Nice linux command, nice baby
Most Linux users know of the nice command but few actually use it. Nice is one of those commands that sound really good, but you can never think of a reason to use. Occasionally though, it can be incredibly useful. Nice can change the priority of a running process, giving it a greater or smaller share of the processor. Usually this is handled by the Linux scheduler. The scheduler guarantees that processes with a higher priority (like those that involve user input) get their share of the resources. This should ensure that even when your system is at 100% CPU, you will still be able to move the windows and click on the mouse.
The scheduler doesn’t always work smoothly, however; certain tasks can take over your computer. This could be a wayward find command that’s triggered by a distro’s housekeeping scripts; or encoding a group of video files that makes your computer grind to a halt.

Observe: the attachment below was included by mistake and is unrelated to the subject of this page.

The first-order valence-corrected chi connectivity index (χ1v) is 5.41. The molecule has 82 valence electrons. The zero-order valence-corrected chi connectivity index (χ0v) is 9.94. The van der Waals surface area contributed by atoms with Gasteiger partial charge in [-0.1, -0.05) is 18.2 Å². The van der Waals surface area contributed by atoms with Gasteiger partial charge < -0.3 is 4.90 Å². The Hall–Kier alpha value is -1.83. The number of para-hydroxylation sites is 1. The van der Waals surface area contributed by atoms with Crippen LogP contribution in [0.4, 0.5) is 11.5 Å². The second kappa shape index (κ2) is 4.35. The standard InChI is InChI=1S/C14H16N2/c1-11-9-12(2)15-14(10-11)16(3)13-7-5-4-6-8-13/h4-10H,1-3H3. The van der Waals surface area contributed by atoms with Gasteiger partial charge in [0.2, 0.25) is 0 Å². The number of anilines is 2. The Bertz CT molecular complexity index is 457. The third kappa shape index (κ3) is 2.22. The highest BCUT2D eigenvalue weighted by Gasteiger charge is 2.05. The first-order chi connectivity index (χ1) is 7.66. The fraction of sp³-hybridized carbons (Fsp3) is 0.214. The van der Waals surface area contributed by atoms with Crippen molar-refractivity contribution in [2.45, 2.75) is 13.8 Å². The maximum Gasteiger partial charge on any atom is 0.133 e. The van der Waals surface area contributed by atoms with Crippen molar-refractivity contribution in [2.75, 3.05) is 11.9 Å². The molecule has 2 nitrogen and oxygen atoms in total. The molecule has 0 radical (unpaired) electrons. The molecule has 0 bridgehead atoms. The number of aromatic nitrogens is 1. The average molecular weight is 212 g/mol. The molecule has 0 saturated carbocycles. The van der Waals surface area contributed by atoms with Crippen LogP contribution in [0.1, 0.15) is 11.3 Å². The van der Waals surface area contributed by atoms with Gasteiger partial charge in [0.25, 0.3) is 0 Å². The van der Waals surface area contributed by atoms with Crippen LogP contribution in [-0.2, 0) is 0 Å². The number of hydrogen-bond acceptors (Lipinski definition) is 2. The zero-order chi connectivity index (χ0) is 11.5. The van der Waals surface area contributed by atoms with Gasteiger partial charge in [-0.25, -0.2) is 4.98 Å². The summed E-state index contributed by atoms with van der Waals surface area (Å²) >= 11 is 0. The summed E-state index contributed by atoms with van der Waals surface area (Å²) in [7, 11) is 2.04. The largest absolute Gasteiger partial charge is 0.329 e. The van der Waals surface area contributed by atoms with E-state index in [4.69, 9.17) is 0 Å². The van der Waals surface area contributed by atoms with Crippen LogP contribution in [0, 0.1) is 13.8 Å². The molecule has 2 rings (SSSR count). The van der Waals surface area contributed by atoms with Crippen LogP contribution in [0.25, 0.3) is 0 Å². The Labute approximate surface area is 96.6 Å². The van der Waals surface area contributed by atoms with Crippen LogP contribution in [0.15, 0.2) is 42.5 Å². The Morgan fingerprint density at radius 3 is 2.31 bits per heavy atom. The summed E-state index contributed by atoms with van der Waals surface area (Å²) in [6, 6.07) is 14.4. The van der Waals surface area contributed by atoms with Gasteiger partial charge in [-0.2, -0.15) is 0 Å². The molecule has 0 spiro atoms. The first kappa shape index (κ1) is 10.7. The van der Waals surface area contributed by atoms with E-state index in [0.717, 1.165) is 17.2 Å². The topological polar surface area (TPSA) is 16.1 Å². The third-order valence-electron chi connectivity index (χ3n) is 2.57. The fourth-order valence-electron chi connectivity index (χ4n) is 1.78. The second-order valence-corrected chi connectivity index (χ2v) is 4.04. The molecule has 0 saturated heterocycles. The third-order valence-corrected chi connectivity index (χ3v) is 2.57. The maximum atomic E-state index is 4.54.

You’d typically hunt these processes out with the top comand before killing them. Nice presents another, more subtle and more useful option. It reduces the offending task’s priority so that your system remains usable while still serving the offending process. Running a command with a different priority is as easy as entering
nice --10 updatedb
This runs the updatedb with a reduced priority of -10. If you run top you can see the nice value under the column labelled ‘NI’.
If you wish to reduce the priority of a program that’s already running, you need to use the renice command with the process ID:
# renice -10 -p 1708217082: old priority 0, new priority -10
This will also reduce the process’s priority by 10, and depending on the nice value of the other processes, will lessen the amount of CPU time it will share with the other tasks.